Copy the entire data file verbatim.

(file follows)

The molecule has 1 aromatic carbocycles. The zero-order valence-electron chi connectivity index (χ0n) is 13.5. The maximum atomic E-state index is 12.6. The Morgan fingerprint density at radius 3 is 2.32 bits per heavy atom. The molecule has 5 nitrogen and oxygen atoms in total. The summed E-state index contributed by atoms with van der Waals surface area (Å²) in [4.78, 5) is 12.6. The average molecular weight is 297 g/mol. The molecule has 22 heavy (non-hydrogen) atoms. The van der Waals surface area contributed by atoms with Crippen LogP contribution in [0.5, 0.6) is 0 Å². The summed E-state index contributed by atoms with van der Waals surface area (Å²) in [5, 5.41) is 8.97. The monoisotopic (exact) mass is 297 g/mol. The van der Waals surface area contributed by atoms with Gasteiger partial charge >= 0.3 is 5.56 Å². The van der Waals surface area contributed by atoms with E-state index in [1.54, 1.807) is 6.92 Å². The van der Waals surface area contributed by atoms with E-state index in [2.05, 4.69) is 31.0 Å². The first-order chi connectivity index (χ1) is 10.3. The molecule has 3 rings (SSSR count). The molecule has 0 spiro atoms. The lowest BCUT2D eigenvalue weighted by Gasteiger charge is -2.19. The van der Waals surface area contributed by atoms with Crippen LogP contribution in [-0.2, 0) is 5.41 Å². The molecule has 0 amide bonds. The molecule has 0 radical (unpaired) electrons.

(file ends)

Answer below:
The molecule has 1 aromatic carbocycles. The zero-order valence-electron chi connectivity index (χ0n) is 13.5. The maximum atomic E-state index is 12.6. The Morgan fingerprint density at radius 3 is 2.32 bits per heavy atom. The molecule has 5 nitrogen and oxygen atoms in total. The summed E-state index contributed by atoms with van der Waals surface area (Å²) in [4.78, 5) is 12.6. The average molecular weight is 297 g/mol. The molecule has 22 heavy (non-hydrogen) atoms. The van der Waals surface area contributed by atoms with Crippen LogP contribution in [0.5, 0.6) is 0 Å². The summed E-state index contributed by atoms with van der Waals surface area (Å²) in [5, 5.41) is 8.97. The monoisotopic (exact) mass is 297 g/mol. The van der Waals surface area contributed by atoms with Gasteiger partial charge >= 0.3 is 5.56 Å². The van der Waals surface area contributed by atoms with E-state index in [1.54, 1.807) is 6.92 Å². The van der Waals surface area contributed by atoms with E-state index in [2.05, 4.69) is 31.0 Å². The first-order chi connectivity index (χ1) is 10.3. The molecule has 3 rings (SSSR count). The molecule has 0 spiro atoms. The lowest BCUT2D eigenvalue weighted by Gasteiger charge is -2.19. The van der Waals surface area contributed by atoms with Crippen LogP contribution in [-0.2, 0) is 5.41 Å². The molecule has 0 amide bonds. The molecule has 0 radical (unpaired) electrons.